In order to motivate your employees, you need to first be motivated yourself. You need to have a firm understanding of where you want the job to go, be aggressive about doing it, and excited about taking on the challenge. Then you must communicate these feelings to your employees. Your job is to lift your employees out of mediocrity and make them achievers.
Motivation is extremely important. Nonmotivated employees can have several negative effects on your business. These include friction on the job, substandard output in quality, a high turnover of employees, absenteeism, tardiness, and many of the disciplinary problems that you wish to avoid. It is a fact that motivated employees are the most productive and will produce to their maximum abilities.
To bring about a positive change in behavior, management needs to be aware of and deal with the different motives employees have for performing their jobs. This is the most critical ingredient to a successful motivation formula. Managers should provide the availability for achievement, manipulate the expectancy for success, and take into consideration the incentives for action, which differ from individual to individual.
Recognize that there are dangers in the use of external pressure to perform. Excessive incitement to pressure often hampers the performance level. The process of motivation is not concluded with any one particular performance, but rather is constantly reassessed as new information is obtained through practice and continued work. Results have to be placed in perspective so that the individual realistically evaluates successes and failures.
Carefully analyze the performance of individuals and provide each with attainable personal goals. Concentrate on the specific elements of an individualís performance and reward on the basis of achieving personal goal increases. This will keep morale high. Stress the attainment of small goals. Employees can then build on their accomplishments. Keep written documentation to help identify problems that may go unnoticed, as well as achievements and improvements. Look for gradual gains. Know your individual employees. What motivates one specific individual may have no effect on another. Any motivational strategy you use should have realistic and attainable goals the whole organization can strive for.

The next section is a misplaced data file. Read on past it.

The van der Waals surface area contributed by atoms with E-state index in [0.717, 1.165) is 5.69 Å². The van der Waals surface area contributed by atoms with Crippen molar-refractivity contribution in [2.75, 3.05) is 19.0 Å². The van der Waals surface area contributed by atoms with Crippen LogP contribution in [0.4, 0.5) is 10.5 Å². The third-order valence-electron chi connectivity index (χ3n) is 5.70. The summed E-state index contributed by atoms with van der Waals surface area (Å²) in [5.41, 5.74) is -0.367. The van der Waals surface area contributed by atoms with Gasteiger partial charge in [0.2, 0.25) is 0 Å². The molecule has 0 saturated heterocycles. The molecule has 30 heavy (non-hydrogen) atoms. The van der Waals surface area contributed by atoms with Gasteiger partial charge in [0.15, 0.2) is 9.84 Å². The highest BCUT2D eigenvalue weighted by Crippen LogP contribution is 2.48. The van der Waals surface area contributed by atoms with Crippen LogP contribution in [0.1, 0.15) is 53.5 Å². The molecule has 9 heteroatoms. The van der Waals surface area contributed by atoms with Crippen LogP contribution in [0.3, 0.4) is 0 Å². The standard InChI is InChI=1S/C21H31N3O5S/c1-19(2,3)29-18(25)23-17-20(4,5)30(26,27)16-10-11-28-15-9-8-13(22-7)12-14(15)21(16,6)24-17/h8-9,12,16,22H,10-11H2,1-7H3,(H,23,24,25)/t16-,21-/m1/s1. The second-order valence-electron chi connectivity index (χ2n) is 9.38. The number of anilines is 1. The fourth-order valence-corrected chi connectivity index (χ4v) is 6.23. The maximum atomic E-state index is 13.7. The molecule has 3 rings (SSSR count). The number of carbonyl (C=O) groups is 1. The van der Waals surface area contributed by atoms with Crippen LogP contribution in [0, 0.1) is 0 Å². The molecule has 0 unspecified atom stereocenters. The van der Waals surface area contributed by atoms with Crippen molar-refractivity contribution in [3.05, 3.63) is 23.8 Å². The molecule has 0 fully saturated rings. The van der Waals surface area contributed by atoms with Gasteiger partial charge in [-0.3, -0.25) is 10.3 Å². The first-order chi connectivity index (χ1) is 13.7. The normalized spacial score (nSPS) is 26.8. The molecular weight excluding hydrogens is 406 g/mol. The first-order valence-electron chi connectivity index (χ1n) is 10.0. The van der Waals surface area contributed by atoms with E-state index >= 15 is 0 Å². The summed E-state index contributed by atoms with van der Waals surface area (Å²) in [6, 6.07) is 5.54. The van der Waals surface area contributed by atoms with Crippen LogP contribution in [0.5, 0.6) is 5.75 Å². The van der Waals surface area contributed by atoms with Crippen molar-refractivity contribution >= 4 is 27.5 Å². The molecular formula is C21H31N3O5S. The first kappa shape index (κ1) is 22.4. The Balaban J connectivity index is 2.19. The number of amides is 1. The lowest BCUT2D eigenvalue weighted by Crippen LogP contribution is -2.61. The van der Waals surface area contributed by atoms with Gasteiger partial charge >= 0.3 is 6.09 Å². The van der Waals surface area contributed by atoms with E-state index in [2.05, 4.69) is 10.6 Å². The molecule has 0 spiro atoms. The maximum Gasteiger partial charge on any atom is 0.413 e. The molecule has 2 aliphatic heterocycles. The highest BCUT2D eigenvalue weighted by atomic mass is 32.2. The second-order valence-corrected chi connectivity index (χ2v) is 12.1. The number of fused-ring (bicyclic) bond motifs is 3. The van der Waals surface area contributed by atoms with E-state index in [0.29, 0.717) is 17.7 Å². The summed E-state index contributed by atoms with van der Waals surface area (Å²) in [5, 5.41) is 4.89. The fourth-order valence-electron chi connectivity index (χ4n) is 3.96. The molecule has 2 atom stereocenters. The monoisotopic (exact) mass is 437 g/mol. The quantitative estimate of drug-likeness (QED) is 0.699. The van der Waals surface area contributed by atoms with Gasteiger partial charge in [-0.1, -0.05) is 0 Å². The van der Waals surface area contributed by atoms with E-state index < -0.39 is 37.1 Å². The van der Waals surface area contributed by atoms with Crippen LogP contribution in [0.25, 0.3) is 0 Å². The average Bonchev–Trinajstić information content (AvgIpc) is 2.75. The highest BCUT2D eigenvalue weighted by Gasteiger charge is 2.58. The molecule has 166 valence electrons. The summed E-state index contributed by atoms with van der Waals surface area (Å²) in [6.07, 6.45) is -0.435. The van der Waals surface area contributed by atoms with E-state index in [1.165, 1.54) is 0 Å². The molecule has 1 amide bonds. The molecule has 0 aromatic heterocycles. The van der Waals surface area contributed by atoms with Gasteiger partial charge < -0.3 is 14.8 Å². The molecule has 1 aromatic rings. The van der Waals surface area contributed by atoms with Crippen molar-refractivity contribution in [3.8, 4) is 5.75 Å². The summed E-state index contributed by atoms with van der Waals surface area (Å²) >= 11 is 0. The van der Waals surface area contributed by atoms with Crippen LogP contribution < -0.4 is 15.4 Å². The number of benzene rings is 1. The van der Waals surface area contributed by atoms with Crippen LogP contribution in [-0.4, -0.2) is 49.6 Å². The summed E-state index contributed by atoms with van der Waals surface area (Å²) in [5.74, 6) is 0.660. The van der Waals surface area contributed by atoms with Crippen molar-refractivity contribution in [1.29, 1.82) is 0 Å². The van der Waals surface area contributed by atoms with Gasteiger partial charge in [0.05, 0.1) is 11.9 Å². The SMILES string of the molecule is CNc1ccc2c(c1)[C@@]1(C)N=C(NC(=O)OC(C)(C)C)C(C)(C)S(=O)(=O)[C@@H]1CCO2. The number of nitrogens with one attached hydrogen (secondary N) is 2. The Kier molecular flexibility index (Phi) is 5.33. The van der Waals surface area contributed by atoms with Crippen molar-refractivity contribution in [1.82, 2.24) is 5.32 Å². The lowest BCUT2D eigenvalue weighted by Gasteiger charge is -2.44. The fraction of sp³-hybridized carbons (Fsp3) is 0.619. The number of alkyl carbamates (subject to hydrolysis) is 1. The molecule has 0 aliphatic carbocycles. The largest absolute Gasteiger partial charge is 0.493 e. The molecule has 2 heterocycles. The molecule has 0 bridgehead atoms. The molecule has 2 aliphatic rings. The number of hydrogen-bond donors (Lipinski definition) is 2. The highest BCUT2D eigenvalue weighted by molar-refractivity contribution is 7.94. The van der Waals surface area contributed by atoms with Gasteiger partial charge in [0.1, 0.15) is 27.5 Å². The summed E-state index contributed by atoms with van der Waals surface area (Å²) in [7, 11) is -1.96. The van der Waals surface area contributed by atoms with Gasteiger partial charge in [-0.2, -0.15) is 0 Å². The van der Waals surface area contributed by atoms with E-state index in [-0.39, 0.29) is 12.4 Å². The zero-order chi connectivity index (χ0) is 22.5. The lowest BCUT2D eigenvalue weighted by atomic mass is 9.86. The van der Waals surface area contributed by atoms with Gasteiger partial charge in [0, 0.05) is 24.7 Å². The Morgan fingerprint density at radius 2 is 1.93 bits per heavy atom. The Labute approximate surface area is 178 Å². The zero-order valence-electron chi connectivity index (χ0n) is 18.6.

Practice and teach self-reinforcement. There are two steps to this process. Nurture an understanding in your employees of their own physical, technical and mental attributes. In other words, make them aware of the strengths and weaknesses in their abilities. Establish two-way communication. Instead of telling employees what they did wrong and telling them to correct it, ask them what they thought they did wrong, and what they would do to correct it next time.
In addition to making individuals aware of different aspects of their performance, it enables them to make objective evaluations of their own performance. Two-way communication also provides for better and more specific feedback, which enables individuals to improve more quickly.
Motivating individuals is not a simple task. Itís very difficult and requires significant skill to execute fairly. If youíre not sincere, others will sense it. If you lack genuine care for others, it will be uncovered. If youíre manipulative, youíll anger others. Some people can coach, some can lead, and yet others (a few others) can do both. Know your own limits.
The operation of a business is a team task, so too should management be. If youíre not a good motivator, delegate the task to others. The ability to motivate others is important. Words are cheaper than dollars. You cannot continually throw dollars at people hoping to properly motivate them and expect any to remain for yourself.
NOTE: For other closely related topics, be sure to review the sections on Goal Setting (#17) and Leadership (#20) in this series of articles on Business Management.
Mike Holtís Comment: This newsletter was extracted from my Business Management and Management Skillsí Workbook. Watch for our next newsletter, and as always, we encourage your comments and feedback. Send us your real-life experiences. Please respond to Barbara@mikeholt.com.
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